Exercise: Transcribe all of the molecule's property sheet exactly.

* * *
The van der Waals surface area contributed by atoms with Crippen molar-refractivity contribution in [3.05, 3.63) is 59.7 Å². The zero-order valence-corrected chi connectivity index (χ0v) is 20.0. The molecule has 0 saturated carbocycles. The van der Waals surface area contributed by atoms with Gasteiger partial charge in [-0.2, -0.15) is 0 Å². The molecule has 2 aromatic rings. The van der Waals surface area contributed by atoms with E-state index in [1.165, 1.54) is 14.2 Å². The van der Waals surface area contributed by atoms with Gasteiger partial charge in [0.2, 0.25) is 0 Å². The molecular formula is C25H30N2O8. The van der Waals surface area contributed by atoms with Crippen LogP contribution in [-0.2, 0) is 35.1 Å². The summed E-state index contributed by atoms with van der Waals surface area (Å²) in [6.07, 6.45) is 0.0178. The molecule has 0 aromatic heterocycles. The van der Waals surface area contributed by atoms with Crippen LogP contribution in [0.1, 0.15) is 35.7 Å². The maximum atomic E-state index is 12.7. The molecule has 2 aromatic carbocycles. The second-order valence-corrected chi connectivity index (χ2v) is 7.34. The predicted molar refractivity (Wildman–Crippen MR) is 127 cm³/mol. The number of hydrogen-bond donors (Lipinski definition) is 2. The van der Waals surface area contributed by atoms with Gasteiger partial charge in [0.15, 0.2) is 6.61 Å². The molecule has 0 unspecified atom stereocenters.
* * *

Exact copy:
The van der Waals surface area contributed by atoms with Crippen molar-refractivity contribution in [3.05, 3.63) is 59.7 Å². The zero-order valence-corrected chi connectivity index (χ0v) is 20.0. The molecule has 0 saturated carbocycles. The van der Waals surface area contributed by atoms with Gasteiger partial charge in [-0.2, -0.15) is 0 Å². The molecule has 2 aromatic rings. The van der Waals surface area contributed by atoms with E-state index in [1.165, 1.54) is 14.2 Å². The van der Waals surface area contributed by atoms with Gasteiger partial charge in [0.2, 0.25) is 0 Å². The molecular formula is C25H30N2O8. The van der Waals surface area contributed by atoms with Crippen LogP contribution in [-0.2, 0) is 35.1 Å². The summed E-state index contributed by atoms with van der Waals surface area (Å²) in [6.07, 6.45) is 0.0178. The molecule has 0 aromatic heterocycles. The van der Waals surface area contributed by atoms with Crippen LogP contribution in [0.1, 0.15) is 35.7 Å². The maximum atomic E-state index is 12.7. The molecule has 2 aromatic carbocycles. The second-order valence-corrected chi connectivity index (χ2v) is 7.34. The predicted molar refractivity (Wildman–Crippen MR) is 127 cm³/mol. The number of hydrogen-bond donors (Lipinski definition) is 2. The van der Waals surface area contributed by atoms with Gasteiger partial charge in [0.15, 0.2) is 6.61 Å². The molecule has 0 unspecified atom stereocenters.